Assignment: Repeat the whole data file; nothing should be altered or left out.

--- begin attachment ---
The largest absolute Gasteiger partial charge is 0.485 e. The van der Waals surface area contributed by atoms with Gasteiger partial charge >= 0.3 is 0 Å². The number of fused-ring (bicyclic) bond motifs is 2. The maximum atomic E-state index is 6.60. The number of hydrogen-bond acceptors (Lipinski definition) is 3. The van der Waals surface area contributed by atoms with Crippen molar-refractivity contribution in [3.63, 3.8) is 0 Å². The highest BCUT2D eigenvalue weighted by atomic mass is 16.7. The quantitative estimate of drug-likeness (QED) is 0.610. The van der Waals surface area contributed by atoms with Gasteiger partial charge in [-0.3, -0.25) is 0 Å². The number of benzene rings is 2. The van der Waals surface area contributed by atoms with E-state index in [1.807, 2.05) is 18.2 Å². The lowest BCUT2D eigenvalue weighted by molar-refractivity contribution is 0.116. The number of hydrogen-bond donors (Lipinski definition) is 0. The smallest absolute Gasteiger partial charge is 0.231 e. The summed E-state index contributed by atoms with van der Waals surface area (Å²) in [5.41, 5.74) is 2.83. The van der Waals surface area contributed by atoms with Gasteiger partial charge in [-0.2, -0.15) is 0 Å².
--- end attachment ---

The largest absolute Gasteiger partial charge is 0.485 e. The van der Waals surface area contributed by atoms with Gasteiger partial charge >= 0.3 is 0 Å². The number of fused-ring (bicyclic) bond motifs is 2. The maximum atomic E-state index is 6.60. The number of hydrogen-bond acceptors (Lipinski definition) is 3. The van der Waals surface area contributed by atoms with Crippen molar-refractivity contribution in [3.63, 3.8) is 0 Å². The highest BCUT2D eigenvalue weighted by atomic mass is 16.7. The quantitative estimate of drug-likeness (QED) is 0.610. The van der Waals surface area contributed by atoms with Gasteiger partial charge in [-0.3, -0.25) is 0 Å². The number of benzene rings is 2. The van der Waals surface area contributed by atoms with E-state index in [1.807, 2.05) is 18.2 Å². The lowest BCUT2D eigenvalue weighted by molar-refractivity contribution is 0.116. The number of hydrogen-bond donors (Lipinski definition) is 0. The smallest absolute Gasteiger partial charge is 0.231 e. The summed E-state index contributed by atoms with van der Waals surface area (Å²) in [5.41, 5.74) is 2.83. The van der Waals surface area contributed by atoms with Gasteiger partial charge in [-0.2, -0.15) is 0 Å².